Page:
The Relational Model. Why Study the Relational Model?

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1 The Relational Model Chapter 3 Instructor: Vladimir Zadorozhny Information Science Program School of Information Sciences, University of Pittsburgh 1 Why Study the Relational Model? v Most widely used model. Vendors: IBM, Informix, Microsoft, Oracle, Sybase, etc. v Legacy systems in older models E.G., IBM s IMS v Recent competitor: object-oriented model ObjectStore, Versant, Ontos A synthesis emerging: object-relational model Informix Universal Server, UniSQL, O2, Oracle, DB2 2

2 Relational Database: Definitions v Relational database: a set of relations v Relation: made up of 2 parts: Instance : a table, with rows and columns. #Rows = cardinality, #fields = degree / arity. Schema : specifies name of relation, plus name and type of each column. E.G. Students(sid: string, name: string, login: string, age: integer, gpa: real). v Can think of a relation as a set of rows or tuples (i.e., all rows are distinct). 3 Example Instance of Students Relation sid name login age gpa Jones Smith Smith v Cardinality = 3, degree = 5, all rows distinct v Do all columns in a relation instance have to be distinct? 4

3 Relational Query Languages v A major strength of the relational model: supports simple, powerful querying of data. v Queries can be written intuitively, and the DBMS is responsible for efficient evaluation. The key: precise semantics for relational queries. Allows the optimizer to extensively re-order operations, and still ensure that the answer does not change. 5 The SQL Query Language v Developed by IBM (system R) in the 1970s v Need for a standard since it is used by many vendors v Standards: SQL-86 SQL-89 (minor revision) SQL-92 (major revision) SQL-99 (major extensions, current standard) 6

4 The SQL Query Language v To find all 18 year old students, we can write: SELECT * FROM Students S WHERE S.age=18 sid name login age gpa Jones Smith To find just names and logins, replace the first line: SELECT S.name, S.login 7 Querying Multiple Relations v What does the following query compute? SELECT S.name, E.cid FROM Students S, Enrolled E WHERE S.sid=E.sid AND E.grade= A Students: sid name login age gpa Jones Smith Enrolled: sid cid grade Carnatic101 C Reggae203 B Topology112 A History105 B Result: S.name Smith E.cid Topology112 8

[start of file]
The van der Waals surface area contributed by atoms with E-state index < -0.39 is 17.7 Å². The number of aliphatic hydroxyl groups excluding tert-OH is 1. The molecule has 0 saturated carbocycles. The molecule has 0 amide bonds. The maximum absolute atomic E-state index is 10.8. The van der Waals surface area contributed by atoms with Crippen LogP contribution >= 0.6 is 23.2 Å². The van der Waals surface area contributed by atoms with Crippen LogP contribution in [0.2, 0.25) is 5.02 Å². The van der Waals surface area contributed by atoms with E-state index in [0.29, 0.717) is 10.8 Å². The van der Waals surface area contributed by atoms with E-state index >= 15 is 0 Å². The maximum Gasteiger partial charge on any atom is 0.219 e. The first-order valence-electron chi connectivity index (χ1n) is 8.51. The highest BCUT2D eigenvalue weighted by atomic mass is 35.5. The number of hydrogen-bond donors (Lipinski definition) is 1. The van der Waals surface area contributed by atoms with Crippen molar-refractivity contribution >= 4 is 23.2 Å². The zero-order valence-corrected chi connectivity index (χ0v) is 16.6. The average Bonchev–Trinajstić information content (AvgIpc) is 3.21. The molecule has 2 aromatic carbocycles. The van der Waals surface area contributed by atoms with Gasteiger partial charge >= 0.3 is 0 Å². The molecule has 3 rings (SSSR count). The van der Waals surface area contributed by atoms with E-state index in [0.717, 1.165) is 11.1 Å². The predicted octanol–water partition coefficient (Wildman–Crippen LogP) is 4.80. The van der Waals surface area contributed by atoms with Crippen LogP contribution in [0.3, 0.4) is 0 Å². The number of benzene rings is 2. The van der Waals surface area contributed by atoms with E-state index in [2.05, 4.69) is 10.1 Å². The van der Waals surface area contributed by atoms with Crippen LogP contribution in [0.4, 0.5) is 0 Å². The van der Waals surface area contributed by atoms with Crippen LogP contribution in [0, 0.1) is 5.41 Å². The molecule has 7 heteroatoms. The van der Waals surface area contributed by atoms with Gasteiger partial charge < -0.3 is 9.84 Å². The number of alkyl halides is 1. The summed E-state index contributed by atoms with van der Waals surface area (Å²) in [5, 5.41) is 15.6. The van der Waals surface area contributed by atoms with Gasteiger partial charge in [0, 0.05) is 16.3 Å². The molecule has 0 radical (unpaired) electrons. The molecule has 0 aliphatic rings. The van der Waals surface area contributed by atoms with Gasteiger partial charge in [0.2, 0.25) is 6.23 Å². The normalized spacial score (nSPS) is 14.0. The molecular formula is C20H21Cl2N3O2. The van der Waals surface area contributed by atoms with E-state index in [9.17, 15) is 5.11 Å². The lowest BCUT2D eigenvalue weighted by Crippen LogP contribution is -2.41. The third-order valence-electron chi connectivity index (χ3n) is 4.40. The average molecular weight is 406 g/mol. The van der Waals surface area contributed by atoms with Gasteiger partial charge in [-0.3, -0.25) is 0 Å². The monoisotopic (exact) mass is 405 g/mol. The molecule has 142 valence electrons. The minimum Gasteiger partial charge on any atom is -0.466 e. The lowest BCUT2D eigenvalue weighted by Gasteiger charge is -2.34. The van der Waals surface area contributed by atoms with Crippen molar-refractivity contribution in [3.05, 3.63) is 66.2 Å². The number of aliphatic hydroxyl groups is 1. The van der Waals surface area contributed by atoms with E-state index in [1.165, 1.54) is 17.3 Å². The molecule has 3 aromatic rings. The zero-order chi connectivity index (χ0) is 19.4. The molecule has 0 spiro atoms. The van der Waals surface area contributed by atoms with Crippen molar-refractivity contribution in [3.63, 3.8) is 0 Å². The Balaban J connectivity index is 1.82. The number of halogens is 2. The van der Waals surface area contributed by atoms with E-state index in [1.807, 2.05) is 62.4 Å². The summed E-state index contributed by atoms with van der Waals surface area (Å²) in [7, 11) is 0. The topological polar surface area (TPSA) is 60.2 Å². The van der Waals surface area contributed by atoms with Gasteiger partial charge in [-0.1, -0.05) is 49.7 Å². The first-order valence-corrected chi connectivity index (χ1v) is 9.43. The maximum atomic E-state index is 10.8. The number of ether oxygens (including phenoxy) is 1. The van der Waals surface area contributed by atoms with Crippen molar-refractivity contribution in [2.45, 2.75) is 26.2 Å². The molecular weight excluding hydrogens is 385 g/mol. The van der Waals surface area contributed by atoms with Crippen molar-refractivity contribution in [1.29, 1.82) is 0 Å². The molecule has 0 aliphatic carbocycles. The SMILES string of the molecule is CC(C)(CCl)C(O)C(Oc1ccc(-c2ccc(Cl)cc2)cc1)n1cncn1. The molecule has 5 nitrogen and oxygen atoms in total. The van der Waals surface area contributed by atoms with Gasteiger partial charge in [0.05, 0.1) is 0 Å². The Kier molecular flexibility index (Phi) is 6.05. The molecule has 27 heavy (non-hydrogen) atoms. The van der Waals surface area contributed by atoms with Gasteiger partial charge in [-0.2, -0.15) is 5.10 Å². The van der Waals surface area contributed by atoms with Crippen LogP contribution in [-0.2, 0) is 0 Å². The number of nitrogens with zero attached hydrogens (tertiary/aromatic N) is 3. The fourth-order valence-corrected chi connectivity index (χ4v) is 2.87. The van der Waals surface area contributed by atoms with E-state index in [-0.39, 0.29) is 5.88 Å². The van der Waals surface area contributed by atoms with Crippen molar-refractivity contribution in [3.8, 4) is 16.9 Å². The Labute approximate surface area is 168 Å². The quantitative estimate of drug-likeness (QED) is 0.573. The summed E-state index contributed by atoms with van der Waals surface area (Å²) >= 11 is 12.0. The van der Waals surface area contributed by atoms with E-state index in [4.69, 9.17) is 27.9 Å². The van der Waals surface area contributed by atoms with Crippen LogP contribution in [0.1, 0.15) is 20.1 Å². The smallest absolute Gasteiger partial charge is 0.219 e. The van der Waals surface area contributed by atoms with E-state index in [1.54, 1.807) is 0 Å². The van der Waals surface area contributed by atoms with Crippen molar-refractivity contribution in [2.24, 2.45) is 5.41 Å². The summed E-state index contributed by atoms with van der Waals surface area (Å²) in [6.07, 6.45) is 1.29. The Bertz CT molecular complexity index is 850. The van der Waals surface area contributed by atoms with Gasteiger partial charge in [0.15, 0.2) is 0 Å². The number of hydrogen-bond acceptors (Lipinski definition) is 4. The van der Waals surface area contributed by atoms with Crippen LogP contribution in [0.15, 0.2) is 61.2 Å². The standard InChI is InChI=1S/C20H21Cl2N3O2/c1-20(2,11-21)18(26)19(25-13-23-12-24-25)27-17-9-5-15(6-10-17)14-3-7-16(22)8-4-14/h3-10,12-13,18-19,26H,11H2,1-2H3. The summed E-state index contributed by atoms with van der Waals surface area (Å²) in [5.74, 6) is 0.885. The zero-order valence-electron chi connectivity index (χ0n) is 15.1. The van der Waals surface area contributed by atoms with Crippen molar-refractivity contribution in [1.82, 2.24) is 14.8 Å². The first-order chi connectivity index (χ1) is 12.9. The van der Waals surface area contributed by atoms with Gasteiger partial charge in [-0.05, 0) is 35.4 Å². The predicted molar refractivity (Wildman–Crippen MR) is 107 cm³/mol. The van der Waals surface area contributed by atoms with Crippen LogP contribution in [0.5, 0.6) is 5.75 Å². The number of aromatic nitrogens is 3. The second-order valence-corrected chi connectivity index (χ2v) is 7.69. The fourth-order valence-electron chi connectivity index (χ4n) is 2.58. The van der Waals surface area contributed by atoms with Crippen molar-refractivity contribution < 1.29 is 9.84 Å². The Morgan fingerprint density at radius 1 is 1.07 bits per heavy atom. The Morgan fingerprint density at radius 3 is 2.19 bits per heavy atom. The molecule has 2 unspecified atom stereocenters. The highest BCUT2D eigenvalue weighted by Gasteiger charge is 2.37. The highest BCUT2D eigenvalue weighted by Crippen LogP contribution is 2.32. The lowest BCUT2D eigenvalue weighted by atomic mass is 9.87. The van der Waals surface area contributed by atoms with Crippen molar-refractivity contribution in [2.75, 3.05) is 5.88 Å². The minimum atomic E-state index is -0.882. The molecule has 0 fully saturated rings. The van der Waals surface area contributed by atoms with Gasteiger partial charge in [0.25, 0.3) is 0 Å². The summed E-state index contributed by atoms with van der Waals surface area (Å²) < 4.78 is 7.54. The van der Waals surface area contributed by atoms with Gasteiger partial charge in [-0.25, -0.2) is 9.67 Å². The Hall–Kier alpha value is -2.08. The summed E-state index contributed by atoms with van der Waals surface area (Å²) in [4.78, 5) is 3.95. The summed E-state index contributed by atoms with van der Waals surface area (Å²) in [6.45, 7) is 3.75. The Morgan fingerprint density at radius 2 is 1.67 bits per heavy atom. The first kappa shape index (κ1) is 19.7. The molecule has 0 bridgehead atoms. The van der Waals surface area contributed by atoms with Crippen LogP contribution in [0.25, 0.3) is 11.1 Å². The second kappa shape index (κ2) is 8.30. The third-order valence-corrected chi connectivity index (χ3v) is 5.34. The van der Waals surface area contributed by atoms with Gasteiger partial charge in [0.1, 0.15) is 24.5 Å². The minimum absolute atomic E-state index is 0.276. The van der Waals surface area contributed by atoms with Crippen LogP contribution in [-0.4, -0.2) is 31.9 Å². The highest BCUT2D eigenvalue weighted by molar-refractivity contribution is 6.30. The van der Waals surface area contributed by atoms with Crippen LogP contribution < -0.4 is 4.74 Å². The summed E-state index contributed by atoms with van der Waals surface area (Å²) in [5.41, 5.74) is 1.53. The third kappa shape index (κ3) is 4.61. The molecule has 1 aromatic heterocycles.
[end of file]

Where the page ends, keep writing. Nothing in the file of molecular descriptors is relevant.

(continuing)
5 Creating Relations in SQL v Creates the Students relation. Observe that the type (domain) of each field is specified, and enforced by the DBMS whenever tuples are added or modified. v As another example, the Enrolled table holds information about courses that students take. CREATE TABLE Students (sid: CHAR(20), name: CHAR(20), login: CHAR(10), age: INTEGER, gpa: REAL) CREATE TABLE Enrolled (sid: CHAR(20), cid: CHAR(20), grade: CHAR(2)) 9 Destroying and Altering Relations DROP TABLE Students v Destroys the relation Students. The schema information and the tuples are deleted. ALTER TABLE Students ADD COLUMN firstyear: integer v The schema of Students is altered by adding a new field; every tuple in the current instance is extended with a null value in the new field. 10

6 Adding and Deleting Tuples v Can insert a single tuple using: INSERT INTO Students (sid, name, login, age, gpa) VALUES (53688, Smith, 18, 3.2) v Can delete all tuples satisfying some condition (e.g., name = Smith): DELETE FROM Students S WHERE S.name = Smith Powerful variants of these commands are available; more later! 11 Modifying Tuples v Increment the age and decrement the gpa of the student with sid 5368: UPDATE Students S SET S.age = S.age + 1 and S.gpa = S.gpa - 1 WHERE S.sid = 5368 v Give a 1% increase to the gpa of all students with the gpa more or equal to 3.3: UPDATE Students S SET S.gpa = S.gpa*1.01 WHERE S.gpa >=

7 Integrity Constraints (ICs) v IC: condition that must be true for any instance of the database; e.g., domain constraints. ICs are specified when schema is defined. ICs are checked when relations are modified. v A legal instance of a relation is one that satisfies all specified ICs. DBMS should not allow illegal instances. v If the DBMS checks ICs, stored data is more faithful to real-world meaning. Avoids data entry errors, too! 13 Primary Key Constraints v A set of fields is a key for a relation if : 1. No two distinct tuples can have same values in all key fields, and 2. This is not true for any subset of the key. Part 2 false? A superkey. If there s >1 key for a relation, one of the keys is chosen (by DBA) to be the primary key. v E.g., sid is a key for Students. (What about name?) The set {sid, gpa} is a superkey. 14